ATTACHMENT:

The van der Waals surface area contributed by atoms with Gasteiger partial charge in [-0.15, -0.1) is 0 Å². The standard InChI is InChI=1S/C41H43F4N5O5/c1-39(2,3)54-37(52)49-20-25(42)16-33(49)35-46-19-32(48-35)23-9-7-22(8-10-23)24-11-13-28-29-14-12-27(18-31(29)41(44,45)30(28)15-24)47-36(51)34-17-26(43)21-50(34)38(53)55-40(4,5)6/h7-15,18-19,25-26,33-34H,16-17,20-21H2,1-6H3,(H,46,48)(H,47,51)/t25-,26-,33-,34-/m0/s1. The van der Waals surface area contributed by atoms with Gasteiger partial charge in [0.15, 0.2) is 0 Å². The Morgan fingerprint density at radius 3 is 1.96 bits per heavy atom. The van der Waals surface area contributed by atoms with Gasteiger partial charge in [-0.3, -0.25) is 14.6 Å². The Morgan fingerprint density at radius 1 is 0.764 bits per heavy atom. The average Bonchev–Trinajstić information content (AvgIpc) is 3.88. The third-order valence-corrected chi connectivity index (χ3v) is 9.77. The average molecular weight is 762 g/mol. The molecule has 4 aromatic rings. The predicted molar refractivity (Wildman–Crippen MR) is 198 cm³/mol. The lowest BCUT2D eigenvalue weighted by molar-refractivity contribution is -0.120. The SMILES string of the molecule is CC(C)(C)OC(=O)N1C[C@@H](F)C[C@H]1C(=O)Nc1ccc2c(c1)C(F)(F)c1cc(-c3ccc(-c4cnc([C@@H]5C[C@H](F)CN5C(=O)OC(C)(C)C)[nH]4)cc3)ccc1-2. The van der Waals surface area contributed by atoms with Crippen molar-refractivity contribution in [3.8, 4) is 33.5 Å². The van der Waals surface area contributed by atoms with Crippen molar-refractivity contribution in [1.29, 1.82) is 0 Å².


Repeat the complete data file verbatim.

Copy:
The van der Waals surface area contributed by atoms with Gasteiger partial charge in [-0.15, -0.1) is 0 Å². The standard InChI is InChI=1S/C41H43F4N5O5/c1-39(2,3)54-37(52)49-20-25(42)16-33(49)35-46-19-32(48-35)23-9-7-22(8-10-23)24-11-13-28-29-14-12-27(18-31(29)41(44,45)30(28)15-24)47-36(51)34-17-26(43)21-50(34)38(53)55-40(4,5)6/h7-15,18-19,25-26,33-34H,16-17,20-21H2,1-6H3,(H,46,48)(H,47,51)/t25-,26-,33-,34-/m0/s1. The van der Waals surface area contributed by atoms with Gasteiger partial charge in [0.15, 0.2) is 0 Å². The Morgan fingerprint density at radius 3 is 1.96 bits per heavy atom. The van der Waals surface area contributed by atoms with Gasteiger partial charge in [-0.3, -0.25) is 14.6 Å². The Morgan fingerprint density at radius 1 is 0.764 bits per heavy atom. The average Bonchev–Trinajstić information content (AvgIpc) is 3.88. The third-order valence-corrected chi connectivity index (χ3v) is 9.77. The average molecular weight is 762 g/mol. The molecule has 4 aromatic rings. The predicted molar refractivity (Wildman–Crippen MR) is 198 cm³/mol. The lowest BCUT2D eigenvalue weighted by molar-refractivity contribution is -0.120. The SMILES string of the molecule is CC(C)(C)OC(=O)N1C[C@@H](F)C[C@H]1C(=O)Nc1ccc2c(c1)C(F)(F)c1cc(-c3ccc(-c4cnc([C@@H]5C[C@H](F)CN5C(=O)OC(C)(C)C)[nH]4)cc3)ccc1-2. The van der Waals surface area contributed by atoms with Crippen molar-refractivity contribution in [3.8, 4) is 33.5 Å². The van der Waals surface area contributed by atoms with Crippen molar-refractivity contribution in [1.29, 1.82) is 0 Å².